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Programs What bachelors degree should I get to get my masters in Physics?

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What should I get my bachelor's degree in if I want to major in physics? I plan to get my masters degree in physics, and probably a phd in physics after that. Should I major in math or physics? Or something else?

(On a side note, how much money do physicists employed by the government make? And how hard is it to get a job working for the government?)
 

ZapperZ

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What should I get my bachelor's degree in if I want to major in physics? I plan to get my masters degree in physics, and probably a phd in physics after that. Should I major in math or physics? Or something else?
<scratching head>

Maybe I'm missing something here. But why is it not obvious that you should get a Bachelor's degree in physics?

Zz.
 
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In what country do you live?

I ask because in the US, you don't need a master's in physics.
 

fss

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What should I get my bachelor's degree in if I want to major in physics?
Physics.

(On a side note, how much money do physicists employed by the government make? And how hard is it to get a job working for the government?)
It depends.

I ask because in the US, you don't need a master's in physics.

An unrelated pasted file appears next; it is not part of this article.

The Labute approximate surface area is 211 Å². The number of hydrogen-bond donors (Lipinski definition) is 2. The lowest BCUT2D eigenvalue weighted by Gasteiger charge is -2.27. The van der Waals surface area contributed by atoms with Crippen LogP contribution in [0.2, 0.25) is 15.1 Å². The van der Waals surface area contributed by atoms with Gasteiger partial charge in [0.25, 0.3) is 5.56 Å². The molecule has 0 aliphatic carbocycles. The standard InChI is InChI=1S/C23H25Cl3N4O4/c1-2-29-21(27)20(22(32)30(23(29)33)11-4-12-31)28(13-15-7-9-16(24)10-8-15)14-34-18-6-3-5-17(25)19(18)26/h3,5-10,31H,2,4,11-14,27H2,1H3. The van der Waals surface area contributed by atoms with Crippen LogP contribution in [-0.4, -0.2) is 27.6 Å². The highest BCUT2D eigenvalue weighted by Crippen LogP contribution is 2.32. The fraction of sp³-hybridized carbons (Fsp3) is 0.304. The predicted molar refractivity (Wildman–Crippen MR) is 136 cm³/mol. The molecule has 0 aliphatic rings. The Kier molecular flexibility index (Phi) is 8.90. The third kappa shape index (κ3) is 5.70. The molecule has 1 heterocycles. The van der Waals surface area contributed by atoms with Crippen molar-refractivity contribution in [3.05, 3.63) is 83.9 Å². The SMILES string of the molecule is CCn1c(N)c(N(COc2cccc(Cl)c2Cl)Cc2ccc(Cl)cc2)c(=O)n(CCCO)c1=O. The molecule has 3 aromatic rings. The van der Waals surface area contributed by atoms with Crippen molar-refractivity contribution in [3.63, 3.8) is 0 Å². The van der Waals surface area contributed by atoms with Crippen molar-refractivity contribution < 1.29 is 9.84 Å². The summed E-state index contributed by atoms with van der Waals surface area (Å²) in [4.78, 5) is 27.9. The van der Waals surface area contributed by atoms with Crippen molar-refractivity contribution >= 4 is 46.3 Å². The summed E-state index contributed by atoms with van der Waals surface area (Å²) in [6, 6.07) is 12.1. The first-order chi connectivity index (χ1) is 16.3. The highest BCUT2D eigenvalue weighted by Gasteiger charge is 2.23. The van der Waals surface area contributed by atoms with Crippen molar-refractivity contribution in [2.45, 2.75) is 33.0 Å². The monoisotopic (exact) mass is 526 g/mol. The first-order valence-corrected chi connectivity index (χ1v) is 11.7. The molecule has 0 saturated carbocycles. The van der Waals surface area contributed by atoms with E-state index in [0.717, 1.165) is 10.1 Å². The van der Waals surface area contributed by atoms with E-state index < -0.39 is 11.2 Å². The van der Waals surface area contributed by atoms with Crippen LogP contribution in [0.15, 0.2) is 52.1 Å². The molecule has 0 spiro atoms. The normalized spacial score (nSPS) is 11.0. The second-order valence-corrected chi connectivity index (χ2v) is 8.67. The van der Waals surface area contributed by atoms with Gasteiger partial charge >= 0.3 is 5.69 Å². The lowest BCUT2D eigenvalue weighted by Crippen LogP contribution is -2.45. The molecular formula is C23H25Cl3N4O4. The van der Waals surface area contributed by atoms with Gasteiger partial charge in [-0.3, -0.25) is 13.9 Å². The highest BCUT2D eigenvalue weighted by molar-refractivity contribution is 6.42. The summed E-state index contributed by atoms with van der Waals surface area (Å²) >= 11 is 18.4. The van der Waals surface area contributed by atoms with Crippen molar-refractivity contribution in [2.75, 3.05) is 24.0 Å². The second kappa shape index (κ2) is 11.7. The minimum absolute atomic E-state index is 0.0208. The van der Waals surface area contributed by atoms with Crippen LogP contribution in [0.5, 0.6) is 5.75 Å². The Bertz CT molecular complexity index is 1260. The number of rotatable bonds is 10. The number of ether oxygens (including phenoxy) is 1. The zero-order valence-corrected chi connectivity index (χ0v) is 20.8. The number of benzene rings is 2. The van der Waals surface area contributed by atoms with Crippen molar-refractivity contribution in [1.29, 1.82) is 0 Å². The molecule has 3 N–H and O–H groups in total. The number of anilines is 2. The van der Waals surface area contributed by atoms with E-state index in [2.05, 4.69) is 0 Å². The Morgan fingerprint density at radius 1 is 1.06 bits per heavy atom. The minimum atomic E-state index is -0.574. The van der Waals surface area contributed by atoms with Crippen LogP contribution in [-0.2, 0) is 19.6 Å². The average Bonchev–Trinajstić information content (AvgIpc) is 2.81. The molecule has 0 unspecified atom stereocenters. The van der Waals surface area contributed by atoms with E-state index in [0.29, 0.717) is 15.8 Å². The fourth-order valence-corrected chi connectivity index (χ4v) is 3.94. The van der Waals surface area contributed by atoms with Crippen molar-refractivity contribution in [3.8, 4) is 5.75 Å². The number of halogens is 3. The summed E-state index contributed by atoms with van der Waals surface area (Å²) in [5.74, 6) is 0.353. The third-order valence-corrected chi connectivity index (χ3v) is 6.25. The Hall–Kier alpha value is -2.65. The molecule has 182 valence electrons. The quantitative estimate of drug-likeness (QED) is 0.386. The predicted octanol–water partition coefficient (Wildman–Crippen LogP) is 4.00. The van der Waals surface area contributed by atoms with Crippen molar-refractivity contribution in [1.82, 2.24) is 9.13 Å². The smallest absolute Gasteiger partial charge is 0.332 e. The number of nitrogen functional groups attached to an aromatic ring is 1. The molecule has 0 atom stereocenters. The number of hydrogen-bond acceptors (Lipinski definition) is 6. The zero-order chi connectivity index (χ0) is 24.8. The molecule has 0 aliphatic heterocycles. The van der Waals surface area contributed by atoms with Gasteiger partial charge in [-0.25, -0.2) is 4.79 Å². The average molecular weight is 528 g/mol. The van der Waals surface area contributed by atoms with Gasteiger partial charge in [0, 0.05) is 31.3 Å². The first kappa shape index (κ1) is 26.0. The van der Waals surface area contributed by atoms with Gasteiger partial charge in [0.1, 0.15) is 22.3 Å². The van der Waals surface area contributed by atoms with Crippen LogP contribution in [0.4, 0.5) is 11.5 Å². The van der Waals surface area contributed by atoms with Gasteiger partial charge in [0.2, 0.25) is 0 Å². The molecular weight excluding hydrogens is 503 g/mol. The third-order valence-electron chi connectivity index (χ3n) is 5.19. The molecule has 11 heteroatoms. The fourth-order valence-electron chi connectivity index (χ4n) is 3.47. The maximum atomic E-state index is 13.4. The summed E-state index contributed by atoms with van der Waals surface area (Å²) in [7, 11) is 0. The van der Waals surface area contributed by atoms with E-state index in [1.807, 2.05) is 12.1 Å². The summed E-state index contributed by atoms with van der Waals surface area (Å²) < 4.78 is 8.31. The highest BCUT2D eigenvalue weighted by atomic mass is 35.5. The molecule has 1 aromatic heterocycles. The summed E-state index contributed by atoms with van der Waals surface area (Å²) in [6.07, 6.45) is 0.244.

You might not "need" a master's in physics to do a particular job, but having a masters' gets you through one more round of "weed out" requirements in any given job qualifications statement. For some positions if you don't have the required education, your resume goes directly to the circular file.
 
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I made kind of a mistake in my original post. I didn't mean to say 'what should I major in if i want to get a masters degree in physics.' as in, can i major in mathematics? I ask because the university I plan on going to for my bachelors degree doesn't have the best physics department.
 

ZapperZ

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I made kind of a mistake in my original post. I didn't mean to say 'what should I major in if i want to get a masters degree in physics.' as in, can i major in mathematics? I ask because the university I plan on going to for my bachelors degree doesn't have the best physics department.
This is even more puzzling. You will only major in that subject only if you are at the best department? This implies that you'll only major in physics if you are at the school with the best physics department?

And does this also mean that your school has the "best" mathematics department, since you'd rather major in mathematics?

This is a very strange thread.

Zz.
 
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This is even more puzzling. You will only major in that subject only if you are at the best department? This implies that you'll only major in physics if you are at the school with the best physics department?